Best New Zealand Poems 2002
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MICHELE LEGGOTT has published four books of poetry, the latest As far as I can see (Auckland University Press, 1999). Co-editor of Big Smoke (Auckland University Press, 2000) with Alan Brunton and Murray Edmond, editor of Robin Hyde’s long poem The Book of Nadath (Auckland University Press, 1999). A recent major project was the establishment in 2001 of the New Zealand Electronic Poetry Centre (nzepc) at the University of Auckland.



Leggott comments: This is a still from Sally Rodwell’s 1998 film Heaven’s Cloudy Smile, which follows two poets through a sequence of landscapes in Auckland and Wellington. The poets are Alan Brunton and myself. Some of Alan’s script turned up as the poem ‘Movie’ in his book Ecstasy and then in Best New Zealand Poems 2001; he described it there as a ‘death-trip.’ My script traced a descent through seven gates, of which this is one. Sally has made the Devonport waterfront look like the Bay of Naples in another century, helped along by Nunzio Arabito’s beautiful wrought ironwork. Mr Arabito came to New Zealand from Egypt in 1964 and set up a foundry in Devonport. He and Mrs Arabito lived near the waterfront for many years and kept doves that were released morning and evening to circle over the neighbourhood, a choreography of wings on an invisible string.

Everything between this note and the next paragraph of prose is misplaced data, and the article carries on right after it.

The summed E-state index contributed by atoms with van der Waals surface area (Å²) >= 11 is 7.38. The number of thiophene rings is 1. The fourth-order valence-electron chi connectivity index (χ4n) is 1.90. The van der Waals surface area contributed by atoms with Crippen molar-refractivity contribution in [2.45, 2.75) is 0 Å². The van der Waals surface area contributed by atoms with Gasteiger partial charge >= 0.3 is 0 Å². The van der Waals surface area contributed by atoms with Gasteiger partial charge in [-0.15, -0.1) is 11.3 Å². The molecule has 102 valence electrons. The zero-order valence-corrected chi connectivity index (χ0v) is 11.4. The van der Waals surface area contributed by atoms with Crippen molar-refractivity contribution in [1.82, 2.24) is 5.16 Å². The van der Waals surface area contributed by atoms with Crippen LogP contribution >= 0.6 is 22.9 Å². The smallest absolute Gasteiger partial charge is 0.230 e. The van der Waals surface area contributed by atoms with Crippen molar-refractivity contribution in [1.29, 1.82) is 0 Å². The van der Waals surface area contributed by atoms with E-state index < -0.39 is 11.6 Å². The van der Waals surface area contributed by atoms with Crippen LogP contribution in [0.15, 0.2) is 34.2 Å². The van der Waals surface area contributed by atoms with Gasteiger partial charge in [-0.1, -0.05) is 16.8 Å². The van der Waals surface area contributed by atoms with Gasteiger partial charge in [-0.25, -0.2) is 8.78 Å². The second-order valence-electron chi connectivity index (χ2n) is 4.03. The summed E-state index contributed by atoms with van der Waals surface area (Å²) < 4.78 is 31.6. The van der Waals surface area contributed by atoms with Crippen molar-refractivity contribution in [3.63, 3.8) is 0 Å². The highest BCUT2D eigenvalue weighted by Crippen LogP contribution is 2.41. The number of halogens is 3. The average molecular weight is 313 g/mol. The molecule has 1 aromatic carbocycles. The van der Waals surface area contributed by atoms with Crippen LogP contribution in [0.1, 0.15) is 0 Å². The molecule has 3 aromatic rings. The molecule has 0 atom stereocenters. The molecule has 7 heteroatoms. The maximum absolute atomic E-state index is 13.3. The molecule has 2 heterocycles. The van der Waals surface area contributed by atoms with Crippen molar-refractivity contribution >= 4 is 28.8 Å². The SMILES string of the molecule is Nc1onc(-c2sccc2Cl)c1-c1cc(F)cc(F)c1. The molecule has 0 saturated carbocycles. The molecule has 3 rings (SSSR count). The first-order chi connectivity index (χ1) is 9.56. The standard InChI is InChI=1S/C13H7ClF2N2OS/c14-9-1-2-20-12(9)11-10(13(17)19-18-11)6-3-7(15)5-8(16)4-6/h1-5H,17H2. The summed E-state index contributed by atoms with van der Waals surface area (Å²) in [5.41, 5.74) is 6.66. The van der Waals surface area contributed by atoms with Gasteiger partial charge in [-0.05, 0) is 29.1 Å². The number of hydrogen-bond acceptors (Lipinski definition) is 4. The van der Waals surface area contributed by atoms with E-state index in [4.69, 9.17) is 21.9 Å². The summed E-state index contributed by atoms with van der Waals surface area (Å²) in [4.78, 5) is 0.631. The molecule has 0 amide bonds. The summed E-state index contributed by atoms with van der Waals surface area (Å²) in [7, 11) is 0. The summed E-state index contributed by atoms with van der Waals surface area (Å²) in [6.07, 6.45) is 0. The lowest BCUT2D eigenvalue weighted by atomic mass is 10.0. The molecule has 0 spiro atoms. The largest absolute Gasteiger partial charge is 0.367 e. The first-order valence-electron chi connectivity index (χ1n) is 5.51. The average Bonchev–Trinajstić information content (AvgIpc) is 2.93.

Alan Brunton died in Amsterdam in June last year while he and Sally were touring Grooves of Glory and Zarathustra Said with their theatre troupe Red Mole. I took a notice to the papers and stopped at the flower shop in Queen’s Arcade on the way home. There were three white roses left.



dear Alan the night
the gluons went out
you would have played
in Amsterdam
the candles blazed
the saxophone climbed
the words found you
and the wine was drained
to the last red drop

go now, hero
of the poets’ tribe
and soul doctor number one
the next world lies open to you
a lily bud on a stick
dreaming its thousand petals
the moment of your going out
is the moment of your coming in
the grooves, babe
the grooves of Glory Be




‘When you give so much’: some recollections of Alan Brunton


Auckland University Press – As far as I can see

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